I'll start with the spoiler: They are going to die. I'm not sure exactly how long it will take (because I can't find details on reserve oxygen capacity or submarine nuclear reactors...might be classified)...but they'll either suffocate or cook--and whichever happens will be their choice. A submarine's main limitation to how long it can stay under, in the ocean, is food...but this changes dramatically when they go to space.
The reason that a submarine can stay underwater so long is that it produces its own air from the water around it. It pulls the water in, splits it into Hydrogen and Oxygen with Electrolysis, and vents the Hydrogen back into the ocean. It deals with the Carbon Dioxide by use of scrubbers that use amine as a scrubbing agent...the CO2 is then vented into the ocean as well.
The sub has oxygen tanks where it stores extra oxygen, but there isn't nearly enough in there to last as long as their food stores would. This is why power failure on a sub is a big deal. It stops producing oxygen for the crew to breathe.
When their oxygen starts to run low, they could start taking their reserve of drinking water and feeding it into the oxygen generator to produce more, but...again, this is a finite supply. While it is possible that they would dump all of their drinking water into the oxygen generator, and thus die of dehydration, it is more likely that they would attempt to ration things so that they would run out at about the same time, thus allowing for the maximum possible time in order to be rescued.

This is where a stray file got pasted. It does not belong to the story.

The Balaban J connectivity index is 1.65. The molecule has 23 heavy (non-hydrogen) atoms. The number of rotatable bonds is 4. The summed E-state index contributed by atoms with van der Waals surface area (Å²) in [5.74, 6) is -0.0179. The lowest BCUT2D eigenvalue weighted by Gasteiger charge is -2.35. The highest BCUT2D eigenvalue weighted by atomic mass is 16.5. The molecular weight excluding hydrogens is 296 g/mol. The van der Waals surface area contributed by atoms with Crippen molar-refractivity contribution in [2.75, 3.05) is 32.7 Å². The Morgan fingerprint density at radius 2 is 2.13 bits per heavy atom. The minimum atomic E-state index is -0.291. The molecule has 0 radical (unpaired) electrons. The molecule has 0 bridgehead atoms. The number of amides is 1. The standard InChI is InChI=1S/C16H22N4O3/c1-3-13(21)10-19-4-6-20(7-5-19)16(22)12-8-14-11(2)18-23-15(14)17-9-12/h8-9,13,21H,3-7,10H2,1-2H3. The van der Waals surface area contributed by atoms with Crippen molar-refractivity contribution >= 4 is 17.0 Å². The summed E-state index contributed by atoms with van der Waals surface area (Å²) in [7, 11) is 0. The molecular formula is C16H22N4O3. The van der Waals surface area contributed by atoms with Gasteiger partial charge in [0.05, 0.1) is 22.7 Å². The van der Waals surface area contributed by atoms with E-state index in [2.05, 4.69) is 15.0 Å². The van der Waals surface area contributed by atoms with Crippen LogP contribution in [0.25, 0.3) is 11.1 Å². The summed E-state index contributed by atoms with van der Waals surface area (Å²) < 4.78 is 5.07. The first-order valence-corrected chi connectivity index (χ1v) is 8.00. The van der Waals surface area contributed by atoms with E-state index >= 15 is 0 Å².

But, there's a bigger problem. A nuclear submarine dumps the heat from its reactor into the ocean. A diesel sub does the same thing with the heat from its engines. In the ocean, this is great...because water is awesome at absorbing energy. The vacuum of space? Not so much.
Contrary to popular belief, the biggest temperature danger in space isn't freezing to death...it's burning up. On Earth, we can shed heat via conduction, convection, and radiation. The first two are dependent on something being present for the heat to be absorbed by...and radiation is massively less efficient than the other two. In space, you only have radiation.
Think of a submarine in the vacuum of space as the inside of a thermos. Big insulated tube. And you have a nuclear reactor as a roommate. Things are going to get very, very hot.
So, this is where you have the choice. Do you shut down the reactor so you don't all burn to death, and hope that whatever low-power reserve generator you have doesn't either run out of fuel or cook you all before you run out of water to convert into air? Or do you leave the reactor running to maintain effectively unlimited power, but burn yourselves to a crisp within short order?
Either way...not a good ending.